Lilienstein's son David says last weekend's ceremony included tears, laughter and recordings of his mother singing "Little Sir Echo" and Cab Calloway's "Everybody Eats When they Come to My House."
He says the Toronto celebration was led off by a mariachi band, which was one of her final requests, and ended with a sprinkling of chocolate chips on her grave "so she can cook her famous brownies in heaven."
Lilienstein died Wednesday after a battle with cancer. She was 78.
The bubbly blond performer is credited with providing the special spark that helped make Sharon, Lois & Bram one of the biggest kids' acts of the 1980s.
David Lilienstein says details of a public memorial are still being worked out but will almost certainly include music.
Reached in San Francisco where he now lives, he described last weekend's private funeral as "beautiful."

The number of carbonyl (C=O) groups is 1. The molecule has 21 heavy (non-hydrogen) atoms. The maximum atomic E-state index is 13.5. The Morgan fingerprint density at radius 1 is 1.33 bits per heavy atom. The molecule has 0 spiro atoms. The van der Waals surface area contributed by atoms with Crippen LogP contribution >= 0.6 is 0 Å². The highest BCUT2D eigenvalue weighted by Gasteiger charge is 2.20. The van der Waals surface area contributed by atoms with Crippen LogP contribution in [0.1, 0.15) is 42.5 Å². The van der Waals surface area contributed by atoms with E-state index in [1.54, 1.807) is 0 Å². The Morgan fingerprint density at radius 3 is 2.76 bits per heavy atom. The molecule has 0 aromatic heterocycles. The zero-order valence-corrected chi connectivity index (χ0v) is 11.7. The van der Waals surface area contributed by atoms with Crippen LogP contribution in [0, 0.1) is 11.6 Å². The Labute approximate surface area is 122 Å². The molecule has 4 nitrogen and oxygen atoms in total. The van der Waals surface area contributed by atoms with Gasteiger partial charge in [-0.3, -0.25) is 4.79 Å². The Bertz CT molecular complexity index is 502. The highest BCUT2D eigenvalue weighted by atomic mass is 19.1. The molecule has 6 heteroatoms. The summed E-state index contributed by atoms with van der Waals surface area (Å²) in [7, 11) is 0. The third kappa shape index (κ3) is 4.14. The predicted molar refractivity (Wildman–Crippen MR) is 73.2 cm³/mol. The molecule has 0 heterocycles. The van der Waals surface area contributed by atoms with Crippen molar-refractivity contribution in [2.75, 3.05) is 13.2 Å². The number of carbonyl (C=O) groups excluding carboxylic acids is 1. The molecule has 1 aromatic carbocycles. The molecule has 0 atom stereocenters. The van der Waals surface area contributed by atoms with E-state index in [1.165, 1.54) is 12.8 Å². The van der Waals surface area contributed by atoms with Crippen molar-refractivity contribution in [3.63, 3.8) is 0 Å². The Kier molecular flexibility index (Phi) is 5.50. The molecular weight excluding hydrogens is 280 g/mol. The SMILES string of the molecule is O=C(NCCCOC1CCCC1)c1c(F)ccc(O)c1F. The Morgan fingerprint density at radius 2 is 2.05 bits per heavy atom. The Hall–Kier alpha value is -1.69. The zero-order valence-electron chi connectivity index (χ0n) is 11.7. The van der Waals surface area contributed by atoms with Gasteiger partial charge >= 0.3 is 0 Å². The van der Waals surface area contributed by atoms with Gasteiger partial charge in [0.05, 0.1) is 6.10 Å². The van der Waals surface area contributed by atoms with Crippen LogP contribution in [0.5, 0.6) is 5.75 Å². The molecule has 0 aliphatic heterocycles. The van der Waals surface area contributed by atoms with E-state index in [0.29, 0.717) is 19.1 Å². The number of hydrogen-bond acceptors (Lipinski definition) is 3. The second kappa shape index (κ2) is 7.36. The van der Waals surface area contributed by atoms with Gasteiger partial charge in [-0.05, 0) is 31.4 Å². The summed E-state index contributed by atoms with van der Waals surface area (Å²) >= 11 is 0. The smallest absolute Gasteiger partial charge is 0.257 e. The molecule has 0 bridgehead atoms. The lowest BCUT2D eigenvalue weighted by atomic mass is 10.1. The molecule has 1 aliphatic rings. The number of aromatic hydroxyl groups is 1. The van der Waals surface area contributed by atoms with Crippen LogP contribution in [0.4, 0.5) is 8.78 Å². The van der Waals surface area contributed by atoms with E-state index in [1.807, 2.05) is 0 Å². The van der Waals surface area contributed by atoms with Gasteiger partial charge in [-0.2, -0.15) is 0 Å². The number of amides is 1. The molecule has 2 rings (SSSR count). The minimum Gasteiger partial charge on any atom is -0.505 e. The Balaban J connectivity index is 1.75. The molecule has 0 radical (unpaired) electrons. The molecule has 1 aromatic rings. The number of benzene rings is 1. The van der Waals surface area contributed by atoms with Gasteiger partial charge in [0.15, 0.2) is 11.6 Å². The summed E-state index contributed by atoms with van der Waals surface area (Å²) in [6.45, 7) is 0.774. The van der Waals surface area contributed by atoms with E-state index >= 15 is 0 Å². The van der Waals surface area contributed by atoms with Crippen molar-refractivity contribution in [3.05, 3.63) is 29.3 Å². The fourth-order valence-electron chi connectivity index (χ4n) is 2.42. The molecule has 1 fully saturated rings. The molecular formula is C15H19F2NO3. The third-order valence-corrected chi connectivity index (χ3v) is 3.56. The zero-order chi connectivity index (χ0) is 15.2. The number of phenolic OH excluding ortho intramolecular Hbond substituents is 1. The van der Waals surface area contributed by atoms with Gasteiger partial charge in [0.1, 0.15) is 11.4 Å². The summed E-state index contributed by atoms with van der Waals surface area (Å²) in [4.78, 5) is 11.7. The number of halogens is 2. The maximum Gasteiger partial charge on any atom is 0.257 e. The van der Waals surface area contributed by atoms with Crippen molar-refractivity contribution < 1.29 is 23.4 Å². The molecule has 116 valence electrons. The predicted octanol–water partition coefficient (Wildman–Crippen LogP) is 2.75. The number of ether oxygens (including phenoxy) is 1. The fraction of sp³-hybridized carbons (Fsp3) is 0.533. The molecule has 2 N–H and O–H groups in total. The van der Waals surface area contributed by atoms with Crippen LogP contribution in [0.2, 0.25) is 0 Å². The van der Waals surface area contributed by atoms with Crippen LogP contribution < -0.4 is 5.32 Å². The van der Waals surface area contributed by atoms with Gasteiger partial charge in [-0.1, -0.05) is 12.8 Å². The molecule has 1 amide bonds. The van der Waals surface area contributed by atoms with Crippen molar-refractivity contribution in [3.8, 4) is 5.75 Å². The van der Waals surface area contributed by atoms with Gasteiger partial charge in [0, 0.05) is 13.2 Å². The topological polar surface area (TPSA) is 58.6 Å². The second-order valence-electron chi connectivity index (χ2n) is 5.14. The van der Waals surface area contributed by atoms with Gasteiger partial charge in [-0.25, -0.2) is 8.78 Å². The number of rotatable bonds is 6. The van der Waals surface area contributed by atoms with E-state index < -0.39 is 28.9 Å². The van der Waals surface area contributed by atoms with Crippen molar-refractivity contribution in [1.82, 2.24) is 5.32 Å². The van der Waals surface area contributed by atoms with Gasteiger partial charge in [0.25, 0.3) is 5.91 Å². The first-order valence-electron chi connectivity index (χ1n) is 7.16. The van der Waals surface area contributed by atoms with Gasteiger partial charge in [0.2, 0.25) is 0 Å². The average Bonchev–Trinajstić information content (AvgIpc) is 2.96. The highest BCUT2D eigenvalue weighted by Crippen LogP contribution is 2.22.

"We did our best to celebrate and talk and laugh and cry and all of those things. It certainly wasn't your standard funeral," said Lilienstein.
"It was very Lois, it was very unique and I think everybody had as good a time as one could have under such circumstances."
He said longtime collaborator Bram Morrison suggested that "Little Sir Echo" and "Everybody Eats When they Come to My House" be played at the private event, explaining they display "Lois' range and the spark she brought to the band."
The chocolate chips were included because Lilienstein "had a huge sweet tooth" and loved food.
"Food was always important," said Lilienstein.
He said Lilienstein was buried next to his father at Mount Pleasant Cemetery in downtown Toronto. He took comfort in knowing the plot is located near a school.
"She will always hear the laughter of children, children playing," he said.